What is civility? Civility is the act of showing regard for others by being polite. However, it is more than just being nice to each other because treating one another with respect is requisite to effective communication, community-building and finding common ground.

Honor, integrity and civility sound complicated, but they are not if you just remember and follow this simple code: Never do or say anything that will violate the community’s trust. The community is the people you surround yourself with: customers, employees, friends, family, business associates, etc.

I understand the code of conduct that is expected from me while at Medlin-Davis Cleaners and I pledge to uphold the sacred core values of honor, integrity and civility so as to never violate the community’s trust. Also, I will report anyone that I see do so.

Employee

Signature: ____________________

Date: ________________________

A wonderful process for writing your own Core-Value Pledge has been developed by Allison McCalman. She holds a BA in broadcast journalism with expertise in business, media and intellectual property law. McCalman writes for numerous publications including bizfluent.com. This is her 11-point formula (with emendations) for the development of a pledge:

1. “Create a well thought-out pledge that is specific and clearly worded. Formulate a document that addresses issues the company wants to improve on, and the goals to be reached as a result of signing the pledge.

2. Compose a short pledge, no more than a page or two long. Employees need a pledge short enough to absorb after reading it through twice. A long pledge will turn them off and make it less likely they will read and apply.

3. Have a meeting attended by all the employees to discuss the pledge. The meeting could be in one day or a succession of days within a week depending on how much time is needed. Introduce the document to all employees and distribute a copy for everyone to read and sign.

4. Explain the purpose of the pledge, and benefits and advantages of signing the pledge. Let employees know what is in it for them, and how it will benefit them in their work and service to the company and its clients or customers.

5. Let employees know that it is a team effort and their willingness to sign the pledge is a sign of their commitment to the progress of the company and the achievement of its goals.

6. Present the pledge in a friendly and persuasive manner that sells the idea of it as a company-wide effort that everyone should be involved in. This can make employees feel motivated rather than obligated to sign the pledge.

7. Review entire document, explaining each measure to ensure that the objectives are clearly understood by every employee; otherwise this is a waste of time. People cannot agree to do something they don’t understand.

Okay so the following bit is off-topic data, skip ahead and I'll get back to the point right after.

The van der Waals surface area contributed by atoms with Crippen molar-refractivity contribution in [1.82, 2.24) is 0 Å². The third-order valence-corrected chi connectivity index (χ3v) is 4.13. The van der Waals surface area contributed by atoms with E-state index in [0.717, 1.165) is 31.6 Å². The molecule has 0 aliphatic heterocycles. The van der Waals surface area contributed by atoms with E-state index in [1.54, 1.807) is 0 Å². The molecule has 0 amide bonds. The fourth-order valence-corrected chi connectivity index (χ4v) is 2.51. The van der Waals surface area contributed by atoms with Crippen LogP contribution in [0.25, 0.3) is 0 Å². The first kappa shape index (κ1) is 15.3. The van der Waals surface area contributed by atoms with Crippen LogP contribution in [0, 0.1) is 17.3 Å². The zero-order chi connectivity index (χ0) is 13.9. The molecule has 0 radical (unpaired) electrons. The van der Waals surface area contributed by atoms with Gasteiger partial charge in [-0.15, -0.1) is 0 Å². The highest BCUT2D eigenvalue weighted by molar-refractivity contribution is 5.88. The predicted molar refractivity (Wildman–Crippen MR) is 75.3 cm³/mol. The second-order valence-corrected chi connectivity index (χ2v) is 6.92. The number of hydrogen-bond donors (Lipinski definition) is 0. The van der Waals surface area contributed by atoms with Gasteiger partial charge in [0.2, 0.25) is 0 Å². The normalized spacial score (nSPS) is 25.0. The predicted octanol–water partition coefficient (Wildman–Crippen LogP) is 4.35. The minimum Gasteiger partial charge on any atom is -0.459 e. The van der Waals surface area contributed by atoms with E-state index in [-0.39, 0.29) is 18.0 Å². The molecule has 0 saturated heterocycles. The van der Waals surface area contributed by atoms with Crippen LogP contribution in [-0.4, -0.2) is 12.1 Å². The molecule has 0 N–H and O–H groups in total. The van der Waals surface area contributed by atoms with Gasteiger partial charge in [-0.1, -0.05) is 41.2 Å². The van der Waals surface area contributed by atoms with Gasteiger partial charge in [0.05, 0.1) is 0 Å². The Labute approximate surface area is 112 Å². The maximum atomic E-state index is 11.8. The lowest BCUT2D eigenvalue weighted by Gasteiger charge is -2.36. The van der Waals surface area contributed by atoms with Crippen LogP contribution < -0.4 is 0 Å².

8. Open the floor to employees who have questions, this creates an atmosphere of trust and cohesiveness as they come to feel part of the process.

9. Answer questions directly and clearly, ensuring that the employee understands your answer. Allow them to offer suggestions. People rarely object to something they feel they are playing a role in.

10. At the end of the meeting ensure that everyone present signs the pledge. Putting pen to paper as a group instead of individually adds to team-building and enforces the validity of the pledge and each employee’s commitment to the company’s overall progress. A pledge signed as a group will make each employee feel accountable to the company, and each other.

11. Ask new hires to sign the pledge. If the pledge is being used for new employees, have them sign it upon acceptance of their employment at the company. Otherwise follow the steps above for employees who are already working for the company.”

Please post your ideas, suggestions and examples of your Core-Value Pledge in the on-line comments section of this article. If you are interested in joining or would like more information about Tuchman Advisory Group, please contact Ellen Rothmann (ellenrothmann@yahoo.com).

About Ellen Tuchman Rothmann

Ellen Rothmann has 30 years of experience in sales and marketing and utilizes these skills to support and facilitate seminars for Tuchman Advisory Group (TAG). Prior to her role with TAG, she was VP of Operations for Richard Wolffer’s Auctions that specialized in sports and entertainment memorabilia. As an Account Manager for K101 – a San Francisco Bay Area radio station – she worked with small businesses to build unique and profitable advertising and promotional campaigns for her clients. Growing up in the dry cleaning business, Ellen worked in numerous capacities at Tuchman Cleaners. She also held sales positions at Apparelmaster and Tuchman Cleaner’s Home Carpet and Drapery businesses. Rothmann earned her B.A. in Marketing from Indiana University. She lives in San Francisco with her husband John, they have two sons For more information contact Ellen Tuchman Rothmann, President, Tuchman Advisory Group. e-mail: ellenrothmann@yahoo.com